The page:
Derek Boogaard was an addict with a brain injury.  That’s a tough combination to deal with, especially when you only know about one.  Even tougher when you live in the public eye and are expected to be tough, strong, and nearly invincible.  I don’t know what personal demons Derek Boogaard dealt with.  I can’t tell you whether or not Derek felt he was truly an addict and needed help.  His employer and those around him recognized there was a problem and offered some help.  As anyone who has ever been around an addict can attest, helping an addict who doesn’t want help is a frustrating, maddening and failing proposition.  Derek Boogaard relapsed just hours after leaving the facility he had been in.  Some people blame his demise on the fact that his brother gave him the pills that, coupled with alcohol, lead to his death.  If Derek didn’t get the pills there he would have obtained them somewhere else in short order.  It has been documented that Derek bought pain killers on the black market to supplement the prescriptions he received from legitimate sources.  An addict will find his drug of choice when he wants it.  Period. When an addict wants his substance he will do anything in his power to obtain it.  It is the primary thought in their head, morning, noon, and night.  When they wake up it’s the first thing they think of.  When sleep overtakes them it is the last thought on their mind.  An addiction consumes you.  When the substance is obtained and ingested all is good or though it seems.  If you take away the substance the addict will not be happy to say the least.  They will hide it, stockpile it, do whatever it takes to preserve their supply. They will lie, cheat, and steal to protect it.  They will tell you anything and say everything to make things go smoother and protect their addiction. The result of an addiction is wreckage.  The ultimate result of an addiction is death.  If the addict and the addiction is not treated, if it allowed to continue unchecked the addict will die.  Until the addict truly wants help and is ready to do whatever it takes to stop, all measures will fail.  Addiction is a problem with the mind, body and soul. Without addressing all three areas the addict will return to the substance that provides that feeling they crave.  Forcing them will not work in the long term, it may provide a temporary respite but not a solution. The addict has to want change more than they have wanted anything before in their life or change will not come.  I say all these things from a position of some authority.  I am a recovering alcoholic and addict.  I have spent the last 10 years, 10 months and 5 days sober.   I am lucky to be alive today, blessed many would say.  I destroyed a career, relationships, and caused a myriad of problems during the course of my addiction. Until I wanted to get better nothing would work.  I made those bad decisions and I have to deal with the results along with those I affected.  Addiction does not happen in a vacuum, it affects the addict along with those whose lives he touches.  Derek Boogaard paid the ultimate price for his addiction, those around him, those close to him paid a dear price too.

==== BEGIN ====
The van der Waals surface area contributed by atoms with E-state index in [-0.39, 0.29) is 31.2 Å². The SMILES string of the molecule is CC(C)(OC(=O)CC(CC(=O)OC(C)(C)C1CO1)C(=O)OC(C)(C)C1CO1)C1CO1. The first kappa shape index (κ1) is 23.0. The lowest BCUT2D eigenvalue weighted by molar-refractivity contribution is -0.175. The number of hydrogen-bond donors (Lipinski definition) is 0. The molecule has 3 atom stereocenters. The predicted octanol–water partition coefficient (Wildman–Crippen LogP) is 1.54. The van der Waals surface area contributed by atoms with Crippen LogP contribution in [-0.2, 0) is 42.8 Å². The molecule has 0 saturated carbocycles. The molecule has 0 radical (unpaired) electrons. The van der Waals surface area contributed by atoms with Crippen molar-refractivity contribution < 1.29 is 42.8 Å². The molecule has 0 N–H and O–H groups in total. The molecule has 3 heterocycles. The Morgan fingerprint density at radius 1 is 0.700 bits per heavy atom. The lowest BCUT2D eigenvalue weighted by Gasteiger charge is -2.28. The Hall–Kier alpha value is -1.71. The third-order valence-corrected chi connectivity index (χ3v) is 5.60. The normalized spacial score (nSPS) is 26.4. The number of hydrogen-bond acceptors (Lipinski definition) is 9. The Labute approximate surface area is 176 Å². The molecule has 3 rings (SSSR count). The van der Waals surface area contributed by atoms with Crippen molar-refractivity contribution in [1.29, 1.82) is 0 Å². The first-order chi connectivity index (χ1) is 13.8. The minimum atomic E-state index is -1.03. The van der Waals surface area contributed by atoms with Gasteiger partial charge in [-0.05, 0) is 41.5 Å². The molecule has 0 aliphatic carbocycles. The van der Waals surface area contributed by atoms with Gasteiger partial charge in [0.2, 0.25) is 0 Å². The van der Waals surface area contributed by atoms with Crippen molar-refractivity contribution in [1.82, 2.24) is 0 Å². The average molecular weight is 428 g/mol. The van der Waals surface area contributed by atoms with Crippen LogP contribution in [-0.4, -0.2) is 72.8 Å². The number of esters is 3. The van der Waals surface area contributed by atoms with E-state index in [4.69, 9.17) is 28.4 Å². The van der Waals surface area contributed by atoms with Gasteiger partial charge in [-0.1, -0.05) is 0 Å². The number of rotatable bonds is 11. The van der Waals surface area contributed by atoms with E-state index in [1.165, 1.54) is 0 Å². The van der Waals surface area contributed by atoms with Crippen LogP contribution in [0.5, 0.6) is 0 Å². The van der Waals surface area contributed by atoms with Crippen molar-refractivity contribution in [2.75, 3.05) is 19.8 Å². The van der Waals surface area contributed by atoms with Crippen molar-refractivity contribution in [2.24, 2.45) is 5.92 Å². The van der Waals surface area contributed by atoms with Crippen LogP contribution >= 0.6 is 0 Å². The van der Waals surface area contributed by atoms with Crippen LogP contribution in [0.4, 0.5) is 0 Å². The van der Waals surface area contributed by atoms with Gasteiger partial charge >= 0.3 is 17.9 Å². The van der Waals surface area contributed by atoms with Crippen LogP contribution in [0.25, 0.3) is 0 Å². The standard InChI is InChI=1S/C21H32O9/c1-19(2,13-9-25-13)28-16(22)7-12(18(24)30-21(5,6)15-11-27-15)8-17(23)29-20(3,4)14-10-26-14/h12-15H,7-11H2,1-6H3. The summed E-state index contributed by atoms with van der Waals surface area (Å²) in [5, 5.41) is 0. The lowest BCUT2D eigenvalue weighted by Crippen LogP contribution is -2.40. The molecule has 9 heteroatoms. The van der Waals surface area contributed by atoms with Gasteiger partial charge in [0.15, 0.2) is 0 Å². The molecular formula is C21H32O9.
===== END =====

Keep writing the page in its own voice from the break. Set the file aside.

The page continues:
Addiction is a problem in all facets of society.  The costs, both personal and financial are immense.  In the NHL addiction is more of a problem than most fans know.  The NHL and the NHLPA will not release numbers and specifics citing privacy concerns.  It’s also because it’s not good for the image of the league.  Yes, there is drug testing in the NHL.  There is a specific list of substances that are tested for, both legal and illegal.  Beyond that list and until a “problem” arises there is little overview.  Prescription drug abuse is a growing problem from young to old and rich to poor.  The availability and perceived safety of prescription drugs are part of the problem.  The landscape is littered with athletes who have suffered an injury and struggle with, or have struggled with addiction to prescription pain killers or other prescription drugs.  If you think it’s easy to obtain a prescription pain killers from a doctor, try being a professional athlete where everything happens behind closed doors and it is in the teams best interests to get you back playing as soon as possible, if not sooner.  Injuries are listed as upper body and lower body, treatments are rarely disclosed and weakness in any form is frowned upon.  The message to NHL athletes is get back on the ice as soon as you can or we will toss you on the trash heap like a broken stick.  Team doctors are under pressure to get players back as soon as possible and if an extra shot or two or some more pills will achieve that, so be it.  This is not a simple problem and there is not a simple solution. The problem did not develop overnight but some sort of change needs to be made now.  Oversight needs to be increased.  Pain relief methods beyond shots, pills and patches need to be made available and encouraged.  The sheer quantity of prescription pain killers dispensed by team doctors across the NHL is staggering and the difference between legitimate need and over-prescription is very difficult to discern.  I am not saying that anyone other than Derek Boogaard is directly responsible for his addiction and eventual death.  No one forced him to take those pills and go out with his brothers drinking the night he died.  The first thing any pharmacist or doctor will tell you when dealing with prescription pain killers is, Do Not Drink Alcohol While Taking This Medication. None, zero, zip, nada!  One can argue that he had been given the tools with which begin and continue his recovery and simply failed to use them.  The ease though with which these powerful drugs were made available,  encouraged, and consumed contributed to the addiction problem suffered by Derek Boogaard.  The layers of secrecy and concealment, surrounding the amounts of pain killers dispensed, need to be peeled back and changes made to benefit the health and safety of the athletes in the NHL.  The privacy of the players involved needs to be preserved.  The decision of whether or not to publicly disclose a problem as personal as addiction must be left up to the player.  The  oversight of those involved in prescribing and dispensing these drugs must be what changes and accountability increased dramatically.  Now there is a lawsuit that has been filed by the estate of Derek Boogaard against the NHL for wrongful death.  I’m not here to weigh in on the merits of such legal action.  I do however think the publicity generated by this legal action will bring the problem of prescription drug abuse and addiction within professional sports and the NHL into the spotlight.  If this lawsuit is what it takes for the NHL to seriously address this issue within the teams and players under it’s control then full steam ahead.  No lawsuit can ease the pain of Derek Boogaard’s death, but it may be just what is needed to prevent some other player from needlessly dying from an addiction to NHL and team prescribed pain killers.

 

Tags: Addiction Derek Boogaard Minnesota Wild New York Rangers NHL Prescription Pain Killers